“Money. Sex. Violence. Kidnapping.”
Donald Sutherland, looking meditative over breakfast at an upscale diner here in late January, was contemplating a question: Why were people suddenly fascinated by the Getty family and what happened to them in 1973? How, he added, “did this family who had so much success also have so much failure?”
Mr. Sutherland plays the billionaire J. Paul Getty in the new FX series “Trust,” which debuts on March 25. Like Ridley Scott’s recent movie, “All the Money in the World,” the first season of the show — three different season-long stories about the Gettys are planned — deals with the 1973 kidnapping of the patriarch’s teenage grandson, John Paul Getty III, and the concatenation of family tensions around money and power that frames the event.
“There is an ecosystem around it which is as extraordinary as the kidnapping itself,” said Danny Boyle (“Slumdog Millionaire,” “127 Hours”), who directed the first three episodes and is an executive producer on the show alongside the producer Christian Colson and the writer Simon Beaufoy. “An amazingly compelling world emerged out of the research.”
Clearly others had found the 1973 kidnapping compelling too; FX had already greenlighted the project when they discovered that Mr. Scott was working on a movie on the same subject, with Kevin Spacey as the Getty patriarch. That already buzzed-about project acquired a great deal of notoriety when Mr. Spacey, accused of sexual harassment and assault, was removed from the finished movie and his scenes reshot with Christopher Plummer. But the movie disappointed at the box office, perhaps a sign that audiences may not find this particular family’s Shakespearean dysfunction as fascinating as the creators do.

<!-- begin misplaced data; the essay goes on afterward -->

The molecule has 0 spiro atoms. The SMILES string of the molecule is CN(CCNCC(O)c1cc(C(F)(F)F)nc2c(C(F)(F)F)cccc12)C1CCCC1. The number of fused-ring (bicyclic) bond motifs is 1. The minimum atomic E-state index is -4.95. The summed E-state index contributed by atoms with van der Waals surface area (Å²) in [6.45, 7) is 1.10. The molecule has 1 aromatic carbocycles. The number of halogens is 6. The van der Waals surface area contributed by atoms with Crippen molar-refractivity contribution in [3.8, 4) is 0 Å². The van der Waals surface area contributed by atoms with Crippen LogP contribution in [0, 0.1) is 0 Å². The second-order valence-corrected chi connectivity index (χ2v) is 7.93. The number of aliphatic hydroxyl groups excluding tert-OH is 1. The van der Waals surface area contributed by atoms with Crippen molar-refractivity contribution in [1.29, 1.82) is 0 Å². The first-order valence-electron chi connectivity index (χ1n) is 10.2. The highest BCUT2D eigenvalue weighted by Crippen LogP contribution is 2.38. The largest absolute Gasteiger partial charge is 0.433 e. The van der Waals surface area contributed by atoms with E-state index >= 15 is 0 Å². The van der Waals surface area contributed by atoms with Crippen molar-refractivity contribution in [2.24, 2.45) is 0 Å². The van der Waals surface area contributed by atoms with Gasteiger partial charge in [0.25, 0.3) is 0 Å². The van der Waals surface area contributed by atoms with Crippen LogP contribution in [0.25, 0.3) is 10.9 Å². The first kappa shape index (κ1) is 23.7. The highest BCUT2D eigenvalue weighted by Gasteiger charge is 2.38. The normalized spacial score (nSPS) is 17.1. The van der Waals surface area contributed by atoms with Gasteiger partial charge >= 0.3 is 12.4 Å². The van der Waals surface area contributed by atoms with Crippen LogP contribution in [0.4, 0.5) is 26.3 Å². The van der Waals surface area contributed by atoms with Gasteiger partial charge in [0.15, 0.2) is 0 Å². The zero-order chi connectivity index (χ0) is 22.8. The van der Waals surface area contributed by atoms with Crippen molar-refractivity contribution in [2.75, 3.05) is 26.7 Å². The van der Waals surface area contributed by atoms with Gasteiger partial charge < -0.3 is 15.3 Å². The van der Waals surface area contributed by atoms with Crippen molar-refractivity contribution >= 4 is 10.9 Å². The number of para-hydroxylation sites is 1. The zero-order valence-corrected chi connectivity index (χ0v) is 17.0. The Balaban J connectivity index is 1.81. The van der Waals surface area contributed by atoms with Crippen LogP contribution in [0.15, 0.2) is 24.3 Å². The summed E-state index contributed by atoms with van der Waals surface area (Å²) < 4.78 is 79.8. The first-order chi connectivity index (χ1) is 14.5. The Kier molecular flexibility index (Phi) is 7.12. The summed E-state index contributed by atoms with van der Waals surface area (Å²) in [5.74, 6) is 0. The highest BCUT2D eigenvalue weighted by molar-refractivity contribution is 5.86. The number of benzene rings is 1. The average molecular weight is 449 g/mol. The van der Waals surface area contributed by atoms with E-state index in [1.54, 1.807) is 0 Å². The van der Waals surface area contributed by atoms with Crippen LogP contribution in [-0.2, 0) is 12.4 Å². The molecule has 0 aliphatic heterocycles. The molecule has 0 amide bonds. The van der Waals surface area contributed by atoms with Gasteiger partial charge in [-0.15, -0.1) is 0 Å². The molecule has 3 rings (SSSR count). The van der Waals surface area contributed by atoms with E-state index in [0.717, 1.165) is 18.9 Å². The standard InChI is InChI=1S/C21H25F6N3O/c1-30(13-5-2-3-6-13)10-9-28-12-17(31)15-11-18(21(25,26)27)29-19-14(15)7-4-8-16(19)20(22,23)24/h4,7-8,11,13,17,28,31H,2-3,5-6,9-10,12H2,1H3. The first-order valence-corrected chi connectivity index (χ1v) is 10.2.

Forty-five years ago, the kidnapping of the 16-year-old Paul (as he was known) in Rome, and the subsequent $17 million ransom demand, made headlines all over the world. But his grandfather — possibly the world’s richest man at the time, thanks in large part to his oil empire — first treated the kidnapping as a hoax. “If I pay one penny now, I’ll have 14 kidnapped grandchildren,” he famously pronounced. It was only when, several months later, an Italian newspaper received a package containing a severed ear and a lock of hair, that Getty Sr. agreed to provide the money. (He told Paul’s father that it was a loan, to be repaid at 4 percent interest.)